Kings, Magi, and Shepherds
We celebrate Christmas every year on December 25th. And every year, there seems to be more and more to do just to pull off this holiday. There are decorations to set out. There are presents to purchase for loved ones and friends, and then to wrap and place under a tree. There are plans to make. Many people travel and need to coordinate trips to various family members’ homes. On top of that, we may have children or parents to care for, work assignments, projects, or duties to fulfill. It is easy to get caught up in the hustle and bustle of the season.
However, this year, some of us have had more time than usual to prepare not only for Christmas but for everything that we do. We have found ourselves not necessarily with too much to do and too little time to do it but the exact opposite: too little to do and too much time to do it in. (Now, that is not the case for everyone, but it is perhaps more true for more people than it has been in previous years.)
And while not a perfect analogy, this does remind me in many ways of that very first Christmas night when Jesus was born. Consider several of the characters who were reported to have been present on the night or shortly after the birth of Jesus, or who were involved in the story in some way.
First, we have King Herod. King Herod is not a king in the way that we might think of kings. He is a vassal king, which means that he ultimately is set in his position by someone who has more influence, control, power, etc. than he does. Yet, do not be mistaken. Herod is still a very powerful person. So powerful, in fact, that when Herod learns of the coming birth of a king, he has all the boys who have been born in the past two years killed to protect his power and authority. He does not want any rivals, even if they are but infants. This kind of posture seems to be a frantic one, at least to me. I imagine Herod running back and forth between his advisors and his agents to find a solution to his problem. He is threatened by a child who has just been born and is grasping for anything to do to maintain his position. Herod is unable to slow down and to consider what this news might mean not just for himself but for all people because he is consumed by his lust for power and control. In some ways, we can become like Herod when we become consumed by the necessities and to-do lists, the planning and the chaos that comes along with the holidays.
Or perhaps we might consider the Magi. These visitors come from a country to the East because they have seen a sign in the stars of the coming birth of Jesus. They come bearing gifts and to celebrate the child who is to be born. They come with a spirit of blessing and joy to share with the family of the child. In some ways, we can become like the Magi when we focus on the gifts and the celebration of Christmas day.
In Luke’s account of the birth, there are also shepherds who hear of the announcement of Jesus’ birth and they come to celebrate and to see the birth of the Savior who is announced to them by the heavenly messengers. These shepherds likely had plenty of time on their hands while they cared for the sheep. There were moments of danger or moments where they needed to help lead the sheep to new pastures, but there was likely also a lot of waiting and too little to do with too much time to do it in. And yet, they also used their time to go to Bethlehem to see the birth of the Savior and to congratulate the family on their joy. We may become like the shepherds when we use what time we have to focus on the birth of Jesus, the joy of the coming of God among us.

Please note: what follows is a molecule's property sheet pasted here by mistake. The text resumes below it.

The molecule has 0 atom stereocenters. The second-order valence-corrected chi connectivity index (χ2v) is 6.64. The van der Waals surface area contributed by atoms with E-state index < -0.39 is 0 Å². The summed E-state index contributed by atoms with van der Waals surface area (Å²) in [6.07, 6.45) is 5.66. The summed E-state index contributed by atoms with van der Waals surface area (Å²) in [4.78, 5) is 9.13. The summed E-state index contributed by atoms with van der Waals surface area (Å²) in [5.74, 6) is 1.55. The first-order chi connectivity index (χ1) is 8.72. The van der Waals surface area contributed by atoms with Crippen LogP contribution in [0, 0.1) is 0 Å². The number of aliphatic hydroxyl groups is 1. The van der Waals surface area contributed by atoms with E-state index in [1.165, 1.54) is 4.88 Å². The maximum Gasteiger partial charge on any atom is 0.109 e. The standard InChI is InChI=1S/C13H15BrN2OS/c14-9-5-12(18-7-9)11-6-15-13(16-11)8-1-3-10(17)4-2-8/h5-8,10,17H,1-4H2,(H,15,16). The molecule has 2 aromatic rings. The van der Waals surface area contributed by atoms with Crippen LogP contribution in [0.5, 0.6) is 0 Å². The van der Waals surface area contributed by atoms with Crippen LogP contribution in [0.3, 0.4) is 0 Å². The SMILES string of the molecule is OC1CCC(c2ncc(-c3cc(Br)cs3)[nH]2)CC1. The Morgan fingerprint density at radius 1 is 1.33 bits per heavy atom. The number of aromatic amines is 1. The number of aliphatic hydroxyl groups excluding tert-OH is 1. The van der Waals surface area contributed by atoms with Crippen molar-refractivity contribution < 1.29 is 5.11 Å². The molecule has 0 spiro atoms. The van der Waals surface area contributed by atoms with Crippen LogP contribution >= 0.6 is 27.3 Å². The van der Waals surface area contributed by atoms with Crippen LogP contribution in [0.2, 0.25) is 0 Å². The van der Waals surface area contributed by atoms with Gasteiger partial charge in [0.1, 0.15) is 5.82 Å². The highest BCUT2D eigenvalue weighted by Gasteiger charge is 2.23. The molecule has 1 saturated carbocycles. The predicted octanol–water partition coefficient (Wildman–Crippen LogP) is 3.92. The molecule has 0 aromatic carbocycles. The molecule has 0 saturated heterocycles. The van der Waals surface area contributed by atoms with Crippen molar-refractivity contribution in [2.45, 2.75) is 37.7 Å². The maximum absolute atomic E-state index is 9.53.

Now, as I mentioned, this is not a perfect analogy. Certainly we all must prepare and make plans for the holiday season. And to make plans and try to follow through with them does not make you King Herod. And there can be great joy in sharing good gifts with others. To be a Magi is not only to participate in materialism or consumerism. And to be a shepherd does not automatically make you a thoughtful, worshipful person. Sometimes having too much time on our hands can be a very difficult situation, and it does not translate to a heart and life that is focused on God.
And yet, this Christmas, I encourage you to think about and consider how you approach the holiday. Do you primarily come to the holidays as the person who tries to make everything perfect, planning every little detail to perfection, and if anything goes wrong, frantically tries to correct it? Do you focus solely on the gift-giving? Do you use your time to find ways to celebrate and worship the God who comes to be among us? None of these options are inherently bad, although there are certainly ways of doing each of them that may be better than other ways. And perhaps it is our opportunity this year to do them all or some combination of them with a focus on the story of Jesus in all that we do.
As you approach this Christmas day, it is my prayer that the coming of God among us will bless you and yours. That all that you do can and will be done in the name of Jesus. That during this Christmas, through all the chaos of the season, the hustle and bustle, the sweet time spent with family, and much more, that we may worship Emmanuel: God with us.